The amount of light an orchid receives is critical to its survival; however, it is the last factor people consider when they are experiencing problems with their plants. Usually they will blame the amount of water, fertilizer or heat as the culprit. Since many indoor plants can thrive on low light levels the orchid grower incorrectly assumes that their orchids work the same way.

If your plant is located in a darker place in your house it may do well for a week or two but after that you're inviting trouble. Indications that your orchid is becoming ill include thin, dark green new growth, sagging leaves and even brownish-black crown rot if water is allowed to stand in the “hollow” where your plant's new leaves are sprouting from.

So how much light does your orchid require and how much is too much? Also how do you measure the amount of light?

For optimum growth most orchids require as much light during the growing season as would be found under the shade of a large tree in direct sun, with absolutely no direct sun hitting your orchid plant. If your orchid is a Cattleyas or Vandas you'll need about the same light as would be found out in the open on a cloudy, gloomy day.

Too much light is usually to blame when orchid leaves turn a bright, whitish yellow, (or black and burnt if exposed to direct sun) but for beginners, too much light is hardly ever the problem.

So how can you know how much light your plant is actually receiving and how do you measure it?  The value of the amount of light is expressed in ‘foot candles'. One foot candle is defined as the amount of light received by a surface lit by one candle one foot away.

How do you know how much light is coming in through that window? Since the perception of brightness is a subjective matter that varies with age-even gender-from person to person, the only way to really tell is to measure it, using a light meter. Meters that display brightness levels in foot candles, lux, and lumens can be bought at specialty stores and may be available through online sources. These meters can be expensive and you may not want to make that investment when you're just starting out. If you have an older, manual camera with a built-in light meter, you can use that to measure your light levels. Here's how:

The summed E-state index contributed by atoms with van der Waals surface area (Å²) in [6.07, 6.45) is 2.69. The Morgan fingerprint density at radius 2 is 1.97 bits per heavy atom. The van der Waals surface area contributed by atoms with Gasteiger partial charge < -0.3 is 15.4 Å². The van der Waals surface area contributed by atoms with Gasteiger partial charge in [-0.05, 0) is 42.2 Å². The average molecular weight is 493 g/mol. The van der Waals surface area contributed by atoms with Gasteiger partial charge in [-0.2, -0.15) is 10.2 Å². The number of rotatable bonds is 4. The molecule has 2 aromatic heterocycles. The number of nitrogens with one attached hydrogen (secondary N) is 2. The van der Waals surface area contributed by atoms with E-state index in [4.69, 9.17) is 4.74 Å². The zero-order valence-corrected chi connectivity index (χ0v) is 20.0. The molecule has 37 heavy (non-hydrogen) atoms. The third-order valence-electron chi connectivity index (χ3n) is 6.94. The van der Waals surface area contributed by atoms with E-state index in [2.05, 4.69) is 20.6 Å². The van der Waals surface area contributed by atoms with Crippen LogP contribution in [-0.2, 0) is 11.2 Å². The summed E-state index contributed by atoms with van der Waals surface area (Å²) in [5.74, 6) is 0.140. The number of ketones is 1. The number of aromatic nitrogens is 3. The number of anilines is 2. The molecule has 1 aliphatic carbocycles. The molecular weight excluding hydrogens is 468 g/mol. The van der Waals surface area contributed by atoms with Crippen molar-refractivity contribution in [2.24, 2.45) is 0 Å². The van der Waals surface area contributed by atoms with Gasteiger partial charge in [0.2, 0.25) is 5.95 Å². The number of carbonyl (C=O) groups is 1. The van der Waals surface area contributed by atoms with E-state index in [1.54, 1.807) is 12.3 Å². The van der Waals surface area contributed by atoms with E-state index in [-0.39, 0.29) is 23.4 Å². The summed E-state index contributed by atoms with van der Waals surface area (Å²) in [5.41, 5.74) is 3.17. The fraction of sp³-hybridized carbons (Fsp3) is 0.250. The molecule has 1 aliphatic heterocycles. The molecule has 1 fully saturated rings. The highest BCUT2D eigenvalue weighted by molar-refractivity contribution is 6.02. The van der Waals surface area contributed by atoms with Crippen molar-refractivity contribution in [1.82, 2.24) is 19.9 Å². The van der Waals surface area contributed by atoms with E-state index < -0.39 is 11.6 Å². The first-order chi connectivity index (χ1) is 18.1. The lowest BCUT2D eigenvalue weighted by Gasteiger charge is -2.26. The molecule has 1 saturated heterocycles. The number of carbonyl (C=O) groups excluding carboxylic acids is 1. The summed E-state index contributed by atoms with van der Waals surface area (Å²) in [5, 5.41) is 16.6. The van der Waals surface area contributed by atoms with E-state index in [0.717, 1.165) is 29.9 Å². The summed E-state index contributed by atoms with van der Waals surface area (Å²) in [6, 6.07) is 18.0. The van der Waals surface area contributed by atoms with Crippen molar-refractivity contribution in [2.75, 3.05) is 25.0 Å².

Set the camera's film speed to ASA 200 and its shutter speed to 1/125 of a second. Aim the camera at a white sheet of paper placed where your orchid is growing. Get close enough so that the meter records only the light reflected from the paper: the paper must fill the viewfinder. Focus on the paper and adjust the lens aperture until a correct exposure shows on the camera's light meter. Once the exposure is correct, look down at the aperture setting on the lens. The F-stop reading will convert approximately into foot candles as follows:

F-stop – Footcandles

2.8 – 32

4.0 – 64

5.6 – 125

8.0 – 250

11 – 500

16 – 1,000

22 – 2,000

Most orchids that are grown commercially for sale require between 800 and 3000 foot candles of light to thrive and bloom. Since the amount of light available in the typical living room is between 30 – 80 foot candles it's easy to see why most novice orchid growers don't provide enough light for their plants.  If your growing area is too dim, you can supplement your natural light with artificial light. Fluorescent fixtures and bulbs can be purchased very inexpensively at major home maintenance outlets. Grow lights can be used as well. For your efforts you'll be rewarded year after year with magnificent blooms and lush growth.

Source by Brad Erickson